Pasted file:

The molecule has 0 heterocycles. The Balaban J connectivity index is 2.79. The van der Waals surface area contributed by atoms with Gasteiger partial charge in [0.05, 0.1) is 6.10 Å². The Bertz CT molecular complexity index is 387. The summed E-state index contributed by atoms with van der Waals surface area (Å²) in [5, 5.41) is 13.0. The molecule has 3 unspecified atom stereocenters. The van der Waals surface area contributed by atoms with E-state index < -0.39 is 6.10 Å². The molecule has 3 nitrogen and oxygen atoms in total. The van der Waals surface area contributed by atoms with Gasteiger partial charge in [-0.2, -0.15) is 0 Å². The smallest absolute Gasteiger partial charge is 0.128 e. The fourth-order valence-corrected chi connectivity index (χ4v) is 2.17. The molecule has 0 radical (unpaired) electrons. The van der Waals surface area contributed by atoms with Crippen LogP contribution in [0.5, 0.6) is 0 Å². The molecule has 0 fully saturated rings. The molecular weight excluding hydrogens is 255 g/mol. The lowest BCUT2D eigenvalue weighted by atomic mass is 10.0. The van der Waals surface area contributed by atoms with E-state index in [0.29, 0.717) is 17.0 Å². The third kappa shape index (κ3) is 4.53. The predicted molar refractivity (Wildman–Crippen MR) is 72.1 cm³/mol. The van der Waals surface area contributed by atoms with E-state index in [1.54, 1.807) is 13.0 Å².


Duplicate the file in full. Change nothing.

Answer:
The molecule has 0 heterocycles. The Balaban J connectivity index is 2.79. The van der Waals surface area contributed by atoms with Gasteiger partial charge in [0.05, 0.1) is 6.10 Å². The Bertz CT molecular complexity index is 387. The summed E-state index contributed by atoms with van der Waals surface area (Å²) in [5, 5.41) is 13.0. The molecule has 3 unspecified atom stereocenters. The van der Waals surface area contributed by atoms with E-state index < -0.39 is 6.10 Å². The molecule has 3 nitrogen and oxygen atoms in total. The van der Waals surface area contributed by atoms with Gasteiger partial charge in [-0.2, -0.15) is 0 Å². The smallest absolute Gasteiger partial charge is 0.128 e. The fourth-order valence-corrected chi connectivity index (χ4v) is 2.17. The molecule has 0 radical (unpaired) electrons. The van der Waals surface area contributed by atoms with Crippen LogP contribution in [0.5, 0.6) is 0 Å². The molecule has 0 fully saturated rings. The molecular weight excluding hydrogens is 255 g/mol. The lowest BCUT2D eigenvalue weighted by atomic mass is 10.0. The van der Waals surface area contributed by atoms with E-state index in [0.29, 0.717) is 17.0 Å². The third kappa shape index (κ3) is 4.53. The predicted molar refractivity (Wildman–Crippen MR) is 72.1 cm³/mol. The van der Waals surface area contributed by atoms with E-state index in [1.54, 1.807) is 13.0 Å².